The long-awaited experiment that will search for dark matter is getting closer to heading to the International Space Station. The Alpha Magnetic Spectrometer (AMS) is undergoing final testing at ESA’s Test Centre in the Netherlands before being launched on the space shuttle to the ISS, currently scheduled for July, 2010. The AMS will help scientists better understand the fundamental issues on the origin and structure of the Universe by observing dark matter, missing matter and antimatter. As a byproduct, AMS will gather other information from cosmic radiation sources such as stars and galaxies millions of light years from our home galaxy.
ISS officials have been touting that science is now beginning to be done in earnest on the orbiting laboratory. The AMS will be a giant leap in science capability for the ISS. Not only is it the biggest scientific instrument to be installed on the International Space Station (ISS), but also it is the first magnetic spectrometer to be flown in space, and the largest cryogenically cooled superconducting magnet ever used in space. It will be installed on the central truss of the ISS.
AMS had been cut from the ISS program following the 2003 Columbia shuttle accident, but the outcry over the cancellation forced NASA to rethink their decision. Most of AMS’s $1.5-billion costs have been picked up the international partners that NASA wishes to stay on good terms with. 56 institutes from 16 countries have contributed to the AMS project, with Nobel laureate Samuel Ting coordinating the effort.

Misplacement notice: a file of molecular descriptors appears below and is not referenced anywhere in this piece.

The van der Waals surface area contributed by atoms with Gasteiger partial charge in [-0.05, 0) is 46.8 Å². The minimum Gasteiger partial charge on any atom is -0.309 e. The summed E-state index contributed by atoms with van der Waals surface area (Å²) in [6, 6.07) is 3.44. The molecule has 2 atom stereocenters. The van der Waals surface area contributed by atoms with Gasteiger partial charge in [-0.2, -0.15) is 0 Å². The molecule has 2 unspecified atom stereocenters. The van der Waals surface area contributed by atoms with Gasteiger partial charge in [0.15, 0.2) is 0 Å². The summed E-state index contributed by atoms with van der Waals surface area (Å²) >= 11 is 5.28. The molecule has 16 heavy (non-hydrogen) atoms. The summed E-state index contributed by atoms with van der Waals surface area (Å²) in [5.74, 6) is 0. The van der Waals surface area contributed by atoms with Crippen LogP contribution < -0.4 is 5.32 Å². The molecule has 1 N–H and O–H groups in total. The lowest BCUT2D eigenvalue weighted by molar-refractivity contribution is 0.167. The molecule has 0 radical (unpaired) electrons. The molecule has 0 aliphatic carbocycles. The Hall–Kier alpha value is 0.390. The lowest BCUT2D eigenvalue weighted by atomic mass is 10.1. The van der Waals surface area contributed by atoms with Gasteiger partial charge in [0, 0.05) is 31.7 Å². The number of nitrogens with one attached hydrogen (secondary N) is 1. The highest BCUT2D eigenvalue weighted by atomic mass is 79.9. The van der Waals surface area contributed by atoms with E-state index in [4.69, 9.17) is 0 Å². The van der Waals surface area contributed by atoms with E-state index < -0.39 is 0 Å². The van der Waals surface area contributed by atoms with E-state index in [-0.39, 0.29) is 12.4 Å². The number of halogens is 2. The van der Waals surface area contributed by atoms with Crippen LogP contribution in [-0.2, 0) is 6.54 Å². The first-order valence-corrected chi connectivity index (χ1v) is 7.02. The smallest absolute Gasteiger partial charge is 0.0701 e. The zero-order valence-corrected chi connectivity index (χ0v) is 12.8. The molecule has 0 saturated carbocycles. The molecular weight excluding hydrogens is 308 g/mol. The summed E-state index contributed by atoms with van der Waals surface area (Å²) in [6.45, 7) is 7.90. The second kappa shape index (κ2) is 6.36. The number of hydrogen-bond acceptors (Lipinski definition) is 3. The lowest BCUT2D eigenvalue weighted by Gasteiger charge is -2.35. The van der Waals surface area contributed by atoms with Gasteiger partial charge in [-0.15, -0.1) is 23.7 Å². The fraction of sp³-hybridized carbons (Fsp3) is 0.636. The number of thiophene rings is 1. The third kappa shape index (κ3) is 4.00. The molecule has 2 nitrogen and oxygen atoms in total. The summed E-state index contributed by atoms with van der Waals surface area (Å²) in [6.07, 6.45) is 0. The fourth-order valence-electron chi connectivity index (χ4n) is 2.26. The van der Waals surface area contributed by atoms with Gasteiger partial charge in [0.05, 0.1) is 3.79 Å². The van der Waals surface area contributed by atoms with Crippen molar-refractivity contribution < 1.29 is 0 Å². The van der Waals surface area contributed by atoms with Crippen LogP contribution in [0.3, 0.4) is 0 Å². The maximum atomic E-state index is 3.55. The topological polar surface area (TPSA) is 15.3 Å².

In an interview with the BBC, Ting said results from AMS may take up to three years to search for antimatter in other galaxies, and dark matter in our own.
The instrument was built at the European Organization for Nuclear Research (CERN) in Geneva, Switzerland. The first part of the tests was also conducted at CERN, when the detector was put through its paces using a proton beam from CERN’s Super Proton Synchrotron accelerator to check its momentum resolution and its ability to measure particle curvature and momentum.
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AMS’s ability to distinguish electrons from protons was also tested. This is very important for the measurement of cosmic rays, 90% of which are protons and constitute a natural background for other signals that interest scientists. AMS will be looking for an abundance of positrons and electrons from space, one of the possible markers for dark matter.
Once the extensive testing is complete, AMS will leave ESTEC at the end of May on a special US Air Force flight to Kennedy Space Center in Florida. It will be launched to the ISS on the Space Shuttle Endeavour on flight STS-134, now scheduled for July.